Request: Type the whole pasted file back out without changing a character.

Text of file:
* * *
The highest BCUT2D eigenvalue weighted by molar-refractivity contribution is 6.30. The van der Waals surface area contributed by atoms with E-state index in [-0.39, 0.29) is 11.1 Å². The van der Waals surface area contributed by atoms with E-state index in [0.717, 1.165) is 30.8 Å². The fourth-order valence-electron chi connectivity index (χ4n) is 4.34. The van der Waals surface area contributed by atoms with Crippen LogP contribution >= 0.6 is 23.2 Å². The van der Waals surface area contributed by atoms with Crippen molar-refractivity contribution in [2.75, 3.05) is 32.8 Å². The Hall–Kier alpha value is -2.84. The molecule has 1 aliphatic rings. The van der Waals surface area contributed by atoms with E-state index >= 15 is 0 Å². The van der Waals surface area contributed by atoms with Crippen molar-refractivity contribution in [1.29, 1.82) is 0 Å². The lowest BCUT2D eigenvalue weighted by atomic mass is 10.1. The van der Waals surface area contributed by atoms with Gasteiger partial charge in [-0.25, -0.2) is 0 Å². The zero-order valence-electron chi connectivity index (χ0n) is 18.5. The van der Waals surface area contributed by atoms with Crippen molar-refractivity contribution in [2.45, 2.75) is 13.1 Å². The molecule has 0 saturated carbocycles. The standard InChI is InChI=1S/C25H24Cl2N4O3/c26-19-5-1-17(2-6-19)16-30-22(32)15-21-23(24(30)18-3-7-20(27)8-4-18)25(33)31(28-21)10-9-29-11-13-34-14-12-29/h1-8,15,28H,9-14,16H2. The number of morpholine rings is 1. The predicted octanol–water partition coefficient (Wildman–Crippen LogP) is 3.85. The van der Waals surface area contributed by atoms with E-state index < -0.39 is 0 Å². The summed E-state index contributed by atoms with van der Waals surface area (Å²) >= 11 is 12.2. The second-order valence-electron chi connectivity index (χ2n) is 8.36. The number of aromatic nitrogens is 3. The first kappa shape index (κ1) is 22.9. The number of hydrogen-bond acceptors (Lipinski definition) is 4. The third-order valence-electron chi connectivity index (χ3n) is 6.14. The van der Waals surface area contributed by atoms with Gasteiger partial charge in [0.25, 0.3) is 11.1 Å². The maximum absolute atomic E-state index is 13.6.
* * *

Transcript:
The highest BCUT2D eigenvalue weighted by molar-refractivity contribution is 6.30. The van der Waals surface area contributed by atoms with E-state index in [-0.39, 0.29) is 11.1 Å². The van der Waals surface area contributed by atoms with E-state index in [0.717, 1.165) is 30.8 Å². The fourth-order valence-electron chi connectivity index (χ4n) is 4.34. The van der Waals surface area contributed by atoms with Crippen LogP contribution >= 0.6 is 23.2 Å². The van der Waals surface area contributed by atoms with Crippen molar-refractivity contribution in [2.75, 3.05) is 32.8 Å². The Hall–Kier alpha value is -2.84. The molecule has 1 aliphatic rings. The van der Waals surface area contributed by atoms with E-state index >= 15 is 0 Å². The van der Waals surface area contributed by atoms with Crippen molar-refractivity contribution in [1.29, 1.82) is 0 Å². The lowest BCUT2D eigenvalue weighted by atomic mass is 10.1. The van der Waals surface area contributed by atoms with Gasteiger partial charge in [-0.25, -0.2) is 0 Å². The zero-order valence-electron chi connectivity index (χ0n) is 18.5. The van der Waals surface area contributed by atoms with Crippen molar-refractivity contribution in [2.45, 2.75) is 13.1 Å². The molecule has 0 saturated carbocycles. The standard InChI is InChI=1S/C25H24Cl2N4O3/c26-19-5-1-17(2-6-19)16-30-22(32)15-21-23(24(30)18-3-7-20(27)8-4-18)25(33)31(28-21)10-9-29-11-13-34-14-12-29/h1-8,15,28H,9-14,16H2. The number of morpholine rings is 1. The predicted octanol–water partition coefficient (Wildman–Crippen LogP) is 3.85. The van der Waals surface area contributed by atoms with E-state index < -0.39 is 0 Å². The summed E-state index contributed by atoms with van der Waals surface area (Å²) >= 11 is 12.2. The second-order valence-electron chi connectivity index (χ2n) is 8.36. The number of aromatic nitrogens is 3. The first kappa shape index (κ1) is 22.9. The number of hydrogen-bond acceptors (Lipinski definition) is 4. The third-order valence-electron chi connectivity index (χ3n) is 6.14. The van der Waals surface area contributed by atoms with Gasteiger partial charge in [0.25, 0.3) is 11.1 Å². The maximum absolute atomic E-state index is 13.6.